• Indoor dining at cafés and restaurants around the country have resumed indoor dining at 50% capacity, with a maximum of six people allowed per table
  • Outdoor dining has resumed at full capacity
  • Museums are open, albeit with capacity restrictions

Many of these restrictions are set to be lifted at the end of the month. So if you’re a night owl, consider pushing your trip back a few weeks [ . . . ]

Continue at source: What Americans can expect when traveling to France during the pandemic

Culture under lockdown in Paris: When the opera comes to you

In this edition we discover a very special type of concert. With venues closed due to Covid-19, classical musicians are bringing their art to the courtyards of Parisians, as our team reports. We also look at several symbols of France, including the famous “baguette”. We see what makes it so special and why the French are campaigning for it to be included in the UNESCO intangible cultural heritage list. Meanwhile, the Château de Versailles, another symbol of French culture and history, is welcoming back the luxurious desk of Louis XVI after two years of restoration. 

FRANCE 24

Paris medics fear worst of COVID wave still to come

In the COVID-19 intensive care unit of the Antony Private Hospital south of Paris, no bed stays free for long and medics wonder when their workload will finally peak.

As one recovered elderly patient is being wheeled out of the ward, smiling weakly, boss Jean-Pierre Deyme is on the phone arranging the next arrival and calling out instructions to staff.

Louisa Pinto, a nurse of nearly 20 years’ experience, gestures to the vacated room where a cleaner is already at work, scrubbing down the mattress for the next arrival.

“The bed won’t even have time to cool down,” she says as the patient monitoring system beeps constantly in the background.

For now, everything is stable in the 20-odd beds around her where COVID-19 victims lie inanimate, in a silent battle with the virus.

Paris is going through a third wave of the pandemic which risks putting even more strain on saturated hospitals than the first wave in March and April last year.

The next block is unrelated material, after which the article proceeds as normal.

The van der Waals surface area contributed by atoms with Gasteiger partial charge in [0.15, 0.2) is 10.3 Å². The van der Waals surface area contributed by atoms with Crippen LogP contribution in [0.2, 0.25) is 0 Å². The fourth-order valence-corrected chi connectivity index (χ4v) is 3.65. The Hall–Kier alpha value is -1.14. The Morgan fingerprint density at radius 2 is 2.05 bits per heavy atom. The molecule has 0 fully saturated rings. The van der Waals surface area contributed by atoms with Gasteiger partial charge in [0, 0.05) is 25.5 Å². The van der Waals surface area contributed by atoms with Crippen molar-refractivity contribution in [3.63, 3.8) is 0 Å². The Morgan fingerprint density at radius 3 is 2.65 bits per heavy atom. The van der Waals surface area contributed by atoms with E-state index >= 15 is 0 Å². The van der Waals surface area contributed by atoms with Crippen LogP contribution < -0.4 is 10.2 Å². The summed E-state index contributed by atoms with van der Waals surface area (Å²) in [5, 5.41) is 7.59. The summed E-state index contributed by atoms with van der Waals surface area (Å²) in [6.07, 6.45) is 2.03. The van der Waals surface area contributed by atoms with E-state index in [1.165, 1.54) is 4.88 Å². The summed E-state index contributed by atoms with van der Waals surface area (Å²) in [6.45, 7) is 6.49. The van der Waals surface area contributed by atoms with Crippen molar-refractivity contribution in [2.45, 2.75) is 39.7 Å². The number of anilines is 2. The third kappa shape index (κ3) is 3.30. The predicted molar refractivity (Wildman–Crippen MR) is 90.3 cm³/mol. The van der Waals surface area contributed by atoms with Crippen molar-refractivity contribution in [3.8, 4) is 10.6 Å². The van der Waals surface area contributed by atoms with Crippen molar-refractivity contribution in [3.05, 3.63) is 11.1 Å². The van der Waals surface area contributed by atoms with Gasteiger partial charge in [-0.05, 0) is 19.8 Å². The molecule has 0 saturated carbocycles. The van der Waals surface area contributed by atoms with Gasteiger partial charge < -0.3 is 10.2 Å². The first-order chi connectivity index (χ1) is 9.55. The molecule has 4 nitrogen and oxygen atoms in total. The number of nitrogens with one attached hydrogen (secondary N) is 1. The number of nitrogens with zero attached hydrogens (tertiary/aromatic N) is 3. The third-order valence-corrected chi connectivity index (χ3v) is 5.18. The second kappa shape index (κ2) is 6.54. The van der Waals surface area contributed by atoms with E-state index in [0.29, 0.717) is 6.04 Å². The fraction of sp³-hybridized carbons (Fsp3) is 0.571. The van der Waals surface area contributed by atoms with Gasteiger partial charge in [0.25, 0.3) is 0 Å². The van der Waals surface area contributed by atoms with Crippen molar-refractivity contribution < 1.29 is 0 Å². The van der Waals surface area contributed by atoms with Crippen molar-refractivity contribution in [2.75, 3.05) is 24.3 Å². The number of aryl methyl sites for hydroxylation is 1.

“With what’s coming in April, it’s going to be very complicated,” says Pinto, a mother of three who hasn’t had a holiday since last summer and like other staff will be cancelling a planned break this month [ . . . ]

Continue at Medical Xpress: Paris medics fear worst of COVID wave still to come

France’s lockdown vice? Cheese

French households feasted on cheese last year as they turned to home cooking and sought gastronomic comfort during coronavirus lockdowns that shuttered the restaurant trade.

The amount of cheese purchased by French shoppers for at-home consumption increased by more than 8% in 2020, compared with just 2% the previous year, according to figures from farming agency FranceAgriMer and market data firm Kantar.

That was part of a shift in food consumption in many countries last year as the COVID-19 pandemic unfolded, with households initially bulk buying staples like pasta and flour, and later settling into home-eating habits with extra purchases of products like butter.

In France, mozzarella saw the steepest rise in demand among major cheese categories, with a 21% volume jump, followed by a 12% increase for raclette – a winter favourite eaten melted with potatoes and cured meats. Continue reading “France’s lockdown vice? Cheese”